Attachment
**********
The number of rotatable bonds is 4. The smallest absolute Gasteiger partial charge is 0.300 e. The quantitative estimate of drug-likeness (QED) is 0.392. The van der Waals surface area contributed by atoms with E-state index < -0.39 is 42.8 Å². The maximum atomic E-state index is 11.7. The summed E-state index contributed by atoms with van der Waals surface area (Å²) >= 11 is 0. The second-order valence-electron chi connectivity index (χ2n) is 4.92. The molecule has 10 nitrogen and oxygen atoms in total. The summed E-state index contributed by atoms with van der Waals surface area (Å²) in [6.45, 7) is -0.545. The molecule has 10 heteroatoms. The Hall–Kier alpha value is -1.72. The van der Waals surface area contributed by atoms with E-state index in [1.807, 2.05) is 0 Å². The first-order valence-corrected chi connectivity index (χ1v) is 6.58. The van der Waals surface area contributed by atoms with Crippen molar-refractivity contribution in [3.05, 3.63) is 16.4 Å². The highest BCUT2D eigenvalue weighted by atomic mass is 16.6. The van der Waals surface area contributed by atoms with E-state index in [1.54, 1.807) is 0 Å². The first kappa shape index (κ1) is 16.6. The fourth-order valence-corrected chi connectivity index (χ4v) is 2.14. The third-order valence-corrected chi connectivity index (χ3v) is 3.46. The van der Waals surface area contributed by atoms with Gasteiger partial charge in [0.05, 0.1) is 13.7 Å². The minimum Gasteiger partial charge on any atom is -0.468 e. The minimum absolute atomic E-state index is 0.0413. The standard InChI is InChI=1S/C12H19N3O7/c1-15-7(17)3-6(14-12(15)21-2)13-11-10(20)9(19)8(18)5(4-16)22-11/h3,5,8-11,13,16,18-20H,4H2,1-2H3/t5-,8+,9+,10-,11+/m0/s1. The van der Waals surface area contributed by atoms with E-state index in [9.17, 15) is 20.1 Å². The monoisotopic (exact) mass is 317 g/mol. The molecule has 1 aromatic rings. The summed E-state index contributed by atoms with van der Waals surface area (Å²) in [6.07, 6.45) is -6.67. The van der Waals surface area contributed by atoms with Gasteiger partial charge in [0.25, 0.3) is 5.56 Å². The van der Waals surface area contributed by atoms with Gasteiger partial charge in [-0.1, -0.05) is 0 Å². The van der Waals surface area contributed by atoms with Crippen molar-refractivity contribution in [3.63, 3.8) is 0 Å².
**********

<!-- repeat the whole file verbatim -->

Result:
The number of rotatable bonds is 4. The smallest absolute Gasteiger partial charge is 0.300 e. The quantitative estimate of drug-likeness (QED) is 0.392. The van der Waals surface area contributed by atoms with E-state index < -0.39 is 42.8 Å². The maximum atomic E-state index is 11.7. The summed E-state index contributed by atoms with van der Waals surface area (Å²) >= 11 is 0. The second-order valence-electron chi connectivity index (χ2n) is 4.92. The molecule has 10 nitrogen and oxygen atoms in total. The summed E-state index contributed by atoms with van der Waals surface area (Å²) in [6.45, 7) is -0.545. The molecule has 10 heteroatoms. The Hall–Kier alpha value is -1.72. The van der Waals surface area contributed by atoms with E-state index in [1.807, 2.05) is 0 Å². The first-order valence-corrected chi connectivity index (χ1v) is 6.58. The van der Waals surface area contributed by atoms with Crippen molar-refractivity contribution in [3.05, 3.63) is 16.4 Å². The highest BCUT2D eigenvalue weighted by atomic mass is 16.6. The van der Waals surface area contributed by atoms with E-state index in [1.54, 1.807) is 0 Å². The first kappa shape index (κ1) is 16.6. The fourth-order valence-corrected chi connectivity index (χ4v) is 2.14. The third-order valence-corrected chi connectivity index (χ3v) is 3.46. The van der Waals surface area contributed by atoms with Gasteiger partial charge in [0.05, 0.1) is 13.7 Å². The minimum Gasteiger partial charge on any atom is -0.468 e. The minimum absolute atomic E-state index is 0.0413. The standard InChI is InChI=1S/C12H19N3O7/c1-15-7(17)3-6(14-12(15)21-2)13-11-10(20)9(19)8(18)5(4-16)22-11/h3,5,8-11,13,16,18-20H,4H2,1-2H3/t5-,8+,9+,10-,11+/m0/s1. The van der Waals surface area contributed by atoms with E-state index in [9.17, 15) is 20.1 Å². The monoisotopic (exact) mass is 317 g/mol. The molecule has 1 aromatic rings. The summed E-state index contributed by atoms with van der Waals surface area (Å²) in [6.07, 6.45) is -6.67. The van der Waals surface area contributed by atoms with Gasteiger partial charge in [0.25, 0.3) is 5.56 Å². The van der Waals surface area contributed by atoms with Gasteiger partial charge in [-0.1, -0.05) is 0 Å². The van der Waals surface area contributed by atoms with Crippen molar-refractivity contribution in [3.63, 3.8) is 0 Å².